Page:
The scattered information that could be construed as pertaining to the Buddha’s actual life (contained within the Pali Suttas and commentaries) was developed into entire biographical texts within the Mahayana tradition. This includes Vinaya texts preserved within the Tibetan tradition, as well as the Mahavastu, the Lolita-vistara, with both these latter texts containing evidence of being based on older teachings preserved in popular dialect, and accepted as true in a number of schools. Indeed, the Mahavastu itself was considered to be a Vinaya text associated with the Lokottara lineage of the Mahasanghika school. Another Sanskrit text containing apparent biographical information about the Buddha is the Abhinishkramana-sutra, which is only extant in its Chinese language version. The Nidana-katha literature of the Pali tradition, also gives the story of the Buddha to just after his Enlightenment, and this cluster of details may be considered within the context of the Buddha’s past-lives (as recorded in the Jataka). However, even with all this evidence, Edward J Thomas states:
‘These documents do not in themselves form a basis for a historical account. It is impossible to determine from them any credible chronology, and the Buddhists themselves failed to do so. The various calculations for the date of Buddha’s death in Pali and Sanskrit works vary by centuries.’
Master Xu Yun (1840-1959) stated in his text entitled ‘Degeneration of the Sangha in the Dharma-ending Age’, the following information regarding the traditional Chinese dating for the life-time of the Buddha, a dating system that is still in operation in Mainland China today:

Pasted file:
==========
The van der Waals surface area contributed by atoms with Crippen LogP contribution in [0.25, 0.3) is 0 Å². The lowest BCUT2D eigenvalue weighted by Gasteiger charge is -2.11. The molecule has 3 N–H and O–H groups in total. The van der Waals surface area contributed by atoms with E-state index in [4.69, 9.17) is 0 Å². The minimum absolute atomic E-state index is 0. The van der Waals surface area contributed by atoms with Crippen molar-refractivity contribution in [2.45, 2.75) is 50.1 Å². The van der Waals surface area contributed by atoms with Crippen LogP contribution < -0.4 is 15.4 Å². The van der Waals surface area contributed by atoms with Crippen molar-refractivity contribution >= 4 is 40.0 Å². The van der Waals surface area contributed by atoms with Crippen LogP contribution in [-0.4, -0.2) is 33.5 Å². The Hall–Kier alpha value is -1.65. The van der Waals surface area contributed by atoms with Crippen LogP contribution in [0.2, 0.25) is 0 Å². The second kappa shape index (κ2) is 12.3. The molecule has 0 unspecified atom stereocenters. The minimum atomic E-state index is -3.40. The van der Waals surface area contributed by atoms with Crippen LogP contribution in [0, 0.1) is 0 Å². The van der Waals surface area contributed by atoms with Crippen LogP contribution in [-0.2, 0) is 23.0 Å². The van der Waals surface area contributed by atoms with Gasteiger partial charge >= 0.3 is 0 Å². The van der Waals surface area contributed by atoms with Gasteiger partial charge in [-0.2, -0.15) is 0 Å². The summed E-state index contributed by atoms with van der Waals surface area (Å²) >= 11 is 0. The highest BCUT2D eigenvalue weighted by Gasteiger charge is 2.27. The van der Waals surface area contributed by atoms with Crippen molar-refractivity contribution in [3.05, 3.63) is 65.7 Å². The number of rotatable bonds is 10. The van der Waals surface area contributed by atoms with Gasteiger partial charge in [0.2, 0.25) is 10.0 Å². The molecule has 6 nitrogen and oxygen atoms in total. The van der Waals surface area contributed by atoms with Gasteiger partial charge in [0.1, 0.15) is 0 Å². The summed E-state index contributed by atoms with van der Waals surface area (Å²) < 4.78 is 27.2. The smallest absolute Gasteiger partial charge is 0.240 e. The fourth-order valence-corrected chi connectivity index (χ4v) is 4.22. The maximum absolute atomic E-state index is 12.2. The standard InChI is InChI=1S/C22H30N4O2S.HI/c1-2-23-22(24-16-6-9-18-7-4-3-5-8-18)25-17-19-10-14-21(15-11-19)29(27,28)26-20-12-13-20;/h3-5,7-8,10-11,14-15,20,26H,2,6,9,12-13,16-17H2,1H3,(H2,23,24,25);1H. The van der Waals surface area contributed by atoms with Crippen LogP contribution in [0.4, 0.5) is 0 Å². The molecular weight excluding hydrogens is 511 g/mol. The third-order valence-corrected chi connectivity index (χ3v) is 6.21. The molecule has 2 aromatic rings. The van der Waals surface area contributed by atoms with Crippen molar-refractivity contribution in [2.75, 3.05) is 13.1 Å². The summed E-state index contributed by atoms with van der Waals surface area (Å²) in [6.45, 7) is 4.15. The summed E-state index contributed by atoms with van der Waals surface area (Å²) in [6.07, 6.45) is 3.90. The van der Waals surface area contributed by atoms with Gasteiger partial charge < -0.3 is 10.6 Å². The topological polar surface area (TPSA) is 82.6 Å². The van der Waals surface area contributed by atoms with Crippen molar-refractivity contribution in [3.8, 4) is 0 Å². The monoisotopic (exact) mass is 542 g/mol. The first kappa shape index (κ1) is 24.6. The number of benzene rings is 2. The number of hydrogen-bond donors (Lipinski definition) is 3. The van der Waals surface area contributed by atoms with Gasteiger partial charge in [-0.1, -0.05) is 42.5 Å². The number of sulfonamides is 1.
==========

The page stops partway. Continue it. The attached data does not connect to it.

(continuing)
‘It was proposed that monks and nuns should be allowed to get married, drink alcohol and eat meat, and be free of any disciplinary requirements. As soon as I heard these words, I instantly had a strong reaction against them, and thoroughly disagreed with their content. I treated these suggestions with contempt. The idea of abandoning the celebration of the Buddha’s birthday stemmed from the observation that different Buddhist traditions celebrate this event at different times. As far as I am concerned, this tradition is a legitimate Dharma-practice in China that is based upon the teachings of Indian Dharma-teacher Kasyapa-Matanga (摩騰法師 – Mo Teng Fa Shi) who travelled to China during the 1st century CE, met with, and instructed Emperor Ming (明帝 – Ming Di) of the Latter Han (r. 58-75 CE). Matanga taught that the Buddha was born during the 51st year (of the 60 year cyclical sequence found within the traditional Chinese lunar calendar) in the year of tiger, which is represented by the Chinese astrological symbols of the heavenly stem ‘Jin’ (甲) and the earthly branch ‘Yin’ (寅). Matanga further stated that the Buddha’s birth correlates to the 8th day of the 4th lunar month.
(Translator’s Note: In the Western year 2015 CE – the traditional Chinese Buddhist Calendar stood at 3042/43 years since the birth of the Buddha – this means that according to Chinese Buddhist tradition, the Buddha was born around the year 1028/29 BCE. If it is agreed that he lived around 80 years – then the Buddha entered nirvana in the year 948/49 BCE.)